Prince William County Board of Supervisors moved in the direction of bringing data centers to Pageland Lane near the Manasssas Battlefield, Wednesday morning, after 1 a.m.
Via a 5-3 vote, the board began the process of the amending the County’s Comprehensive Plan to consider rezoning approximately 800 acres in the Gainesville District from Agricultural/Estate and Environmental Resource to Technology Flex.
According to the agenda item, if rezoned, “Prince William County Digital Gateway" could be built abutting the Manassas/Bull Run National Battlefield and Conway Robinson State Park as well as near Sudley Road/Route 234 in rural Gainesville.
The four parcels are located on both the east and west side of Pageland Lane, south of State Route 234 and north of State Route 29. The proposal is highly controversial as these areas fall within the protected “Rural Crescent” and outside of the data center overlay district.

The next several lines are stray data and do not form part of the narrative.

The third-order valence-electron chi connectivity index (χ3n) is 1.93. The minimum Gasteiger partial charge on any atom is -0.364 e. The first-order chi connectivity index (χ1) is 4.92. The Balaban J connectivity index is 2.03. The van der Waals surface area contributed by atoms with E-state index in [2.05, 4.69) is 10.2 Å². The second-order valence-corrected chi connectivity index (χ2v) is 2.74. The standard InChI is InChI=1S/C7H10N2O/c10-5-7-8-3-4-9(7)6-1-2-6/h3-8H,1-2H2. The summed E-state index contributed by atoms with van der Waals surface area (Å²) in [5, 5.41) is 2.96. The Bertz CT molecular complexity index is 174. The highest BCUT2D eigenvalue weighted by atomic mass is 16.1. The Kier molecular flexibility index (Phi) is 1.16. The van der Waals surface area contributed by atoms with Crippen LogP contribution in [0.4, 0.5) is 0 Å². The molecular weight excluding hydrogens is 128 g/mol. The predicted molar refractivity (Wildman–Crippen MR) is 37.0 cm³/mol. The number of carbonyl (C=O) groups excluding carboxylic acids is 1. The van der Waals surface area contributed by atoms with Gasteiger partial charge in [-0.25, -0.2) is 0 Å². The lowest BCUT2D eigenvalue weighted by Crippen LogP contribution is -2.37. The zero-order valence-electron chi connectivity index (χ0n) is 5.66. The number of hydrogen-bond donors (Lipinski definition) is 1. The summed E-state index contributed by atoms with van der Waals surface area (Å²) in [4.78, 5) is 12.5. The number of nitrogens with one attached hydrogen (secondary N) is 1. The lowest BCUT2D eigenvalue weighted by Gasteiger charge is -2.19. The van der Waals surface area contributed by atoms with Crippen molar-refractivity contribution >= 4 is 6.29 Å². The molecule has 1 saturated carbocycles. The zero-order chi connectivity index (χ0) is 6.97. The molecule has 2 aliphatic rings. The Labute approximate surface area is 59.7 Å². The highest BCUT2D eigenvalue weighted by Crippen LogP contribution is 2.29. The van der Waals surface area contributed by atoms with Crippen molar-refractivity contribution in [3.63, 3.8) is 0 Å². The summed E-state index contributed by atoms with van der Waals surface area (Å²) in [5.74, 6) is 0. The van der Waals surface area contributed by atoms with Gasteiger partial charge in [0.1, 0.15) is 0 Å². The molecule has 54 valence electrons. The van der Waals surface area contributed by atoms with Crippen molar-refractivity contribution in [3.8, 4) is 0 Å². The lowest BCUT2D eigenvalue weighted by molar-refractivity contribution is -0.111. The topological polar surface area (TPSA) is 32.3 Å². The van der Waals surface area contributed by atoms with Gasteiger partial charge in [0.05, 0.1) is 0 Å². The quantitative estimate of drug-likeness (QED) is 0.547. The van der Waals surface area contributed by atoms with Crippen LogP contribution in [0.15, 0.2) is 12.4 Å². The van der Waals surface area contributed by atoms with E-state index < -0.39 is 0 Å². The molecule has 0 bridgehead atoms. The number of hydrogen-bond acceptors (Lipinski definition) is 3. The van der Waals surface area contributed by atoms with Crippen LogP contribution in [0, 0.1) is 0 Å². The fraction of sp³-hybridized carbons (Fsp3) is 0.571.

The "applicant " is a cohort of 16 property owners, combining 27 parcels of their land. They hope to sell their properties without the constraint of the one home per 10 acre lot designation that currently exists. The rezoning would make their properties more profitable.
However, not all supervisors were on board.
The vote fell along party lines. Democrats Chair-at-large Ann Wheeler and Supervisors Victor Angry (Neabsco), Kenny Boddye (Occoquan), Andrea Bailey (Potomac) and Margaret Franklin (Woodbridge) voted “aye.”
Republican Supervisors Pete Candland (Gainesville), Jeanine Lawson (Brenstville) and Yesli Vega (Coles) voted “nay."